By a Newsnet reporter

Following the row between the Labour Party leadership and trade unions over reforms to the party, the GMB union has announced that it is to slash its funding of Labour from £1.2 million to £150,000 and blasted the party for its "lack of understanding" of the union movement.

The union said that it would also be reducing spending on Labour campaigns and initiatives, leaving the cash-strapped party to struggle to make up the shortfall.

Tensions have been building between Labour and the union movement following the bitter row over Unite involvement in the selection of a replacement for disgraced MP Eric Joyce in Falkirk.  In response to the dispute, party leader Ed Miliband announced that in future trade union members who were paying the political levy would have to be asked whether they wished to affiliate to the Labour party. 

Under current rules, trade unions can decide how many of their political fundpayers are affiliated to Labour.  The executive of the GMB union, which represents many workers in the public sector, have decided to cut the number of union members affiliated to Labour from 420,000 to 50,000, with a concomitant  reduction in funds paid by the union to the party. 

As of January, the annual amount paid by the GMB to Labour will fall from the current level of £1.2 million to just £150,000.  It is thought that other unions may follow suit, leaving Labour with a funding shortfall which could total £9 million. 

The funding difficulties are likely to have a serious impact on Labour's ability to mount effective campaigns in next year's European elections and the Scottish independence referendum. 

In a statement, the GMB union said:

"The GMB central executive council (CEC) has voted to reduce its current levels of affiliation to the Labour Party from 420,000 to 50,000 from 2014.

"This will reduce the union's basic affiliation fee to Labour party by £1.1 million per year.

"It is expected that there will further reductions in spending on Labour Party campaigns and initiatives.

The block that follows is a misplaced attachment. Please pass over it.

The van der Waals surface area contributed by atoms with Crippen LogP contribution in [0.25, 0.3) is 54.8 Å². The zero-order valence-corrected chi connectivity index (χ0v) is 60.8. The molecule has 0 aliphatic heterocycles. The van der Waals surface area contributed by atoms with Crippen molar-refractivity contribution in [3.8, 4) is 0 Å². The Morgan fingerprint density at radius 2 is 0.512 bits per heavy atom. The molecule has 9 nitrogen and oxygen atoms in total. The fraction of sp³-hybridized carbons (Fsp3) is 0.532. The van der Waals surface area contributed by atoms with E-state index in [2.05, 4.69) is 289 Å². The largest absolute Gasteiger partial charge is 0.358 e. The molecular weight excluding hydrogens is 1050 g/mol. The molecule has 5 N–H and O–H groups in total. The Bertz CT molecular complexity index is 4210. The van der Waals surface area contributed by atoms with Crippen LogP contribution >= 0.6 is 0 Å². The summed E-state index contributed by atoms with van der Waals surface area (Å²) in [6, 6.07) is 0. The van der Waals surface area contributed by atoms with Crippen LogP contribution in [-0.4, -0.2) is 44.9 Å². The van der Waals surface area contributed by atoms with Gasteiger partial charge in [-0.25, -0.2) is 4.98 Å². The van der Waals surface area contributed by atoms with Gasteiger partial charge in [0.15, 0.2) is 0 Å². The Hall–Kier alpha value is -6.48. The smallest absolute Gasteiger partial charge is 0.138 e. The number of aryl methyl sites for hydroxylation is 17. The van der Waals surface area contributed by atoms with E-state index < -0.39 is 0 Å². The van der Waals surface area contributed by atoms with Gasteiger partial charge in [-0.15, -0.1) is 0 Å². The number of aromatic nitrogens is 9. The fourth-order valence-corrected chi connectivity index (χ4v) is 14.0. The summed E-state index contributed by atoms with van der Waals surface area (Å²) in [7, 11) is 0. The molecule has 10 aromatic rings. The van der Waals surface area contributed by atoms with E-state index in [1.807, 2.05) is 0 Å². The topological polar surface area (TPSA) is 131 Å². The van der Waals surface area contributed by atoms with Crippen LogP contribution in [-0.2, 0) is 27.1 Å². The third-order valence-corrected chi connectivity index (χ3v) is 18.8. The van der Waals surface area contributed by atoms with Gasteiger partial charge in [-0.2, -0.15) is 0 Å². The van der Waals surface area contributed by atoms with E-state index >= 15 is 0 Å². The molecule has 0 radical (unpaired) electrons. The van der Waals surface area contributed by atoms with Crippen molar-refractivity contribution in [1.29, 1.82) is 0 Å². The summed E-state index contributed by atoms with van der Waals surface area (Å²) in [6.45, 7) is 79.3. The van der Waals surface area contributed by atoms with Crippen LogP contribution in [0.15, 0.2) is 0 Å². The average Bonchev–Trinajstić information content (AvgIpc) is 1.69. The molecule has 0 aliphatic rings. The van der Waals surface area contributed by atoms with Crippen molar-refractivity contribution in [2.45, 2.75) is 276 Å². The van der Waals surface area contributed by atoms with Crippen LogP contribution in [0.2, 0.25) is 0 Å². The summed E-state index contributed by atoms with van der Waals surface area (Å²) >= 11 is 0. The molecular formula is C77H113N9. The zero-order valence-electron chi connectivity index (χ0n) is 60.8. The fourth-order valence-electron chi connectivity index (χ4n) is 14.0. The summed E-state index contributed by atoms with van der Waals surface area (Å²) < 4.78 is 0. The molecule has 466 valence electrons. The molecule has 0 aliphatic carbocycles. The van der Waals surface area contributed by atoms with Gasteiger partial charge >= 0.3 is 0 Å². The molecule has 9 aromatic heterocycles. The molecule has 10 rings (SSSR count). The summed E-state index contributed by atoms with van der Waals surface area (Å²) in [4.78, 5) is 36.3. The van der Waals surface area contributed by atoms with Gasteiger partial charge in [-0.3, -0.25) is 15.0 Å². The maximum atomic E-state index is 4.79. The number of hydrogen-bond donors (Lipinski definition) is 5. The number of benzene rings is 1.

"GMB CEC expressed considerable regret about the apparent lack of understanding the proposal mooted by Ed Miliband will have on the collective nature of trade union engagement with the Labour Party.

"A further source of considerable regret to the CEC is that the party that had been formed to represent the interest of working people in this country intends to end collective engagement of trade unions in the party they helped to form.

"The CEC also decided to scale down by one third the level of its national political fund."

Speaking to BBC Radio 4, shadow Treasury minister Rachel Reeves tried to play down the impact of the GMB decision.

"Most of the money the Labour party receives comes from small donations and members.

"Of course we welcome the support we get from the trade unions but this is a decision for the GMB and Ed has spoken about the need for greater transparency and openness in that relationship and we're going to be doing more to reach out and get affiliations from individual members directly to the party."

Other Labour figures do not share Ms Reeves' optimism.  Labour MP Ian Lavery described Mr Miliband's affiliation reforms as the "biggest political gamble" in the history of the party.  Mr Lavery, chair of the trade union group of Labour MPs, said he believed fewer than 15% of union members would opt to join Labour.

Mr Lavery said:

"People are not queuing up to join Labour - quite the opposite.  They are waiting to see what the party will bring to the table in its manifesto."

Despite claims from Labour's front bench that the bulk of their funding comes from individuals and small donations, figures from the Electoral Commission reveal the true extent of the party's financial dependency on block funding from the trade union movement.  According to the Electoral Commission, unions provided 77% of Labour donations.  In the second quarter of 2013, £2.4 million of the party's funds came from trade unions and only £354,692 from individuals.

Labour's lead over the Conservatives has narrowed to 4% in recent opinion polls, and Mr Miliband has struggled to make an impact on the public, with a mere 2% of those polled believing he was a "natural leader". 

Midterm, governing parties are normally at the height of their unpopularity, and the Conservatives can be expected to narrow Labour's opinion poll lead even further in the run up to a General Election.  On current polling figures, Labour is unlikely to form the next government.

Comments  

 
# bringiton 2013-09-04 19:46
Labour no longer represent working people in Scotland.
Since Blair,they see themselves as a version of the American Democratic party who court corporate support.
This has been demonstrated recently by the Labour fronted anti Scottish organisation's acceptance of a large donation from a corporate interest.